Julia Jacklin - Crushing
Critic Score
Based on 17 reviews
2019 Ratings: #1 / 83
User Score
Based on 86 ratings
2019 Ratings: #1
February 22, 2019 / Release Date
LP / Format
Polyvinyl, Liberation / Label
Indie Folk / Genres
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A break-up album may be nothing new, but in her hands, ‘Crushing’ becomes something fresh and captivating, simple songs of a complicated human life that are at times heart-rending, yet ultimately triumphant in spirit.
The Telegraph

As a body of work, Crushing feels small, intimate and inward. But these are big songs, full of big ideas, from a big talent.

The Independent

Grunge-rinsed, feminist-flipped, upcycled Fifties guitar an’ all: Crushing is a triumph.

Loud and Quiet

‘Crushing’ is a strikingly candid exploration into the highs and lows of the end of a relationship and what comes next. On the surface it seems more like lows and lows, but the more you listen the more you get the full spectrum of what the word ‘crushing’ can mean.

God Is in the TV
It’s painfully autobiographical, raw and unapologetic in its personal, open hearted honesty.

Jacklin clearly had to sort through mountains of wreckage to arrive here, but the album’s autobiographical nature is what makes it so affecting ... in recognizing the non-exclusivity of her experiences, she made something singular.

The Line of Best Fit

This melancholy filters through to Crushing, but with a more stripped back style, allowing the plaster peel away, exposing the wound of losing someone - in both life and love.

Northern Transmissions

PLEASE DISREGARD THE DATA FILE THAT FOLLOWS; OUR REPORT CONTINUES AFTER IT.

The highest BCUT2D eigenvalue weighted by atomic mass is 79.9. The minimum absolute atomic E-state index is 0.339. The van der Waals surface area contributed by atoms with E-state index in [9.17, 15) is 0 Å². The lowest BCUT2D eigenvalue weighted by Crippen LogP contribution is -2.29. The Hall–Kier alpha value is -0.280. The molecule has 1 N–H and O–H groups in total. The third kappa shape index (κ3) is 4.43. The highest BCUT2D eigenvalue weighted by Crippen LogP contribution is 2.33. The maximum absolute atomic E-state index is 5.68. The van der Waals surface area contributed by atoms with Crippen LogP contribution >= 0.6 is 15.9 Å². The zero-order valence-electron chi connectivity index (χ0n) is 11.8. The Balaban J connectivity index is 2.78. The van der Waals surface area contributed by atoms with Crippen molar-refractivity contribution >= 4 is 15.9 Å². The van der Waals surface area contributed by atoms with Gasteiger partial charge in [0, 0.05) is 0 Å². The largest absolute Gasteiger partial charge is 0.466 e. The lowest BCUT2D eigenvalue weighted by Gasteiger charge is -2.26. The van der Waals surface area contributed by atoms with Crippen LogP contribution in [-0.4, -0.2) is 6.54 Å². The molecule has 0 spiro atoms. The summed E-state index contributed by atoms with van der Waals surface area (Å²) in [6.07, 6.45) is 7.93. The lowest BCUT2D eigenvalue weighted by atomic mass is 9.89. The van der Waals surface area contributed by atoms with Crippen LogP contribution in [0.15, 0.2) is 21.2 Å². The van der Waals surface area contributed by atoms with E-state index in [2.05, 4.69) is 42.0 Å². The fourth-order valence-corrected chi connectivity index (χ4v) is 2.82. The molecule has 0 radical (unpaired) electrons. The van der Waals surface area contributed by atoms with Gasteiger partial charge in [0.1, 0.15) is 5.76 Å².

While honesty and openness isn’t new in indie folk / folk-rock, Jacklin’s upfront storytelling and mirroring metaphors highlight the absurdity of everyday life, and the real hurt and joy that stems from it, through a voice matured just beyond young love.
The Skinny

Remarkably generous in its open nature, it further cements Jacklin’s place as a future alt-country great.


Unpacking messy feelings over delicate guitars, ‘Crushing’ may have been born from a place of confusion, but Julia Jacklin’s voice sounds clearer than ever.


Crushing by name and crushing by nature, the singer-songwriter's second album is the sonic equivalent of cracking a smirk and jabbing your knee at an offending man-spreader.


The album title alludes to both infatuation and the pressures of an intense affair, and a candidly confessional tone permeates the whole album, one based around Jacklin's expressive vocals and predominantly sparse arrangements.

Rolling Stone

A profound statement that stands as an early candidate for this year’s strongest singer-songwriter breakthrough.


It's this type of devastating emotional honesty -- one that admits both strength and weakness -- that, along with the performances, sets this record apart from others in its heavy-hearted category.

Consequence of Sound

Crushing is by and large a breakup album, but it’s more a reckoning with one’s mysterious and daunting personal potential than a reflection on someone else.

Under The Radar